Freezing bubbles in the winter cold is magical, but what happens when you place a swirling freezing orb of ice on a flower? Magic. View large!
This freezing bubble is delicately placed in the center of a Gerbera Daisy, something definitely out of place in the winter landscape but also something that adds a lot of life to the image. Initial experiments were with roses, but they didn’t look quite as good. It’s a concept I’ll revisit, but for now the daisy wins as most successful experiment. The radial petals also allows me to carefully place one petal below the main arrangement to fill in the gap between the other petals and the snow.
At first, the bubble wouldn’t freeze. The flower has too much radiant heat from being inside that I couldn’t get anything like this to show up. After leaving the flower outside for about 15 minutes, the bubbles began to behave properly. After about an hour or so in the cold, the flower was beginning to wilt and fade, so there is a window of time you need to work in. Roses tend to last much longer, which gives me even more ideas to explore there.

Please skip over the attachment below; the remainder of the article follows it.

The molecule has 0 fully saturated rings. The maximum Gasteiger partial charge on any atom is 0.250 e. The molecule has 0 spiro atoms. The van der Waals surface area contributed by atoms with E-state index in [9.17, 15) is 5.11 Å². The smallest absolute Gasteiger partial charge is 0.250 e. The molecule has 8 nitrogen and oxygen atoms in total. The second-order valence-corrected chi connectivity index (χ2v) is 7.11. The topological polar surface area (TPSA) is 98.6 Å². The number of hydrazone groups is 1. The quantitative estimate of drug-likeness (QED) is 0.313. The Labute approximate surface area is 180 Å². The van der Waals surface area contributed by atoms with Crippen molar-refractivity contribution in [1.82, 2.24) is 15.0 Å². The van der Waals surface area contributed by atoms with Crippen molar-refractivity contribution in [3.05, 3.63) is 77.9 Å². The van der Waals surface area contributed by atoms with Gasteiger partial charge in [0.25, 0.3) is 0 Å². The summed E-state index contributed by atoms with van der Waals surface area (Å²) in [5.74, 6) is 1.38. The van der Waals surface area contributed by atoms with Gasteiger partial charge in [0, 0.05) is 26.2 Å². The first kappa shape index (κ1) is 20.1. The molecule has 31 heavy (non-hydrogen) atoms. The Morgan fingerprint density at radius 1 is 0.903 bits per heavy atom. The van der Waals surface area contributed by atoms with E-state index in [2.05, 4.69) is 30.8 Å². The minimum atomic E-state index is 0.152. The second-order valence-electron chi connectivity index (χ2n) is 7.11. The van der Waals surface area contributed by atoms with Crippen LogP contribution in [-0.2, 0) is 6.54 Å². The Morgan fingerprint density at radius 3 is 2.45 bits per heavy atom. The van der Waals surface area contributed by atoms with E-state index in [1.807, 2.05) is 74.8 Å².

The image is lit with two flashlights. One light is very directional and aimed at a distance to beam through the bubble, which creates a very pleasing backlit glowing feel. A second flashlight of equal brightness was placed close by, illuminating the underside of the flower which in turn reflected light back down onto the snow. A solid 20-30 minutes was spent using flashes, continuous flashlights, combinations of both, and in all different positions to get the lighting feel you see here. I would let one bubble freeze solid as a “prop” for me to preview my lighting arrangement, and then blow a fresh bubble when everything was in place.
In the end, we have a flower emerging from the snow to give birth to hundreds of snowflake-like specks of frost on a winter night. It’s not how real snowflakes are born, but it’s a fun way to imagine it.
If you enjoy my winter macro photography, you’ll love my book Sky Crystals: https://www.skycrystals.ca/book/
- it details everything you could ever want to know about snowflakes and extreme macro photography related to photographing them. While it’s focused on the skyborne crystals and not the ones we make here on earth, it’s still a great read for anyone with a macro lens in the winter!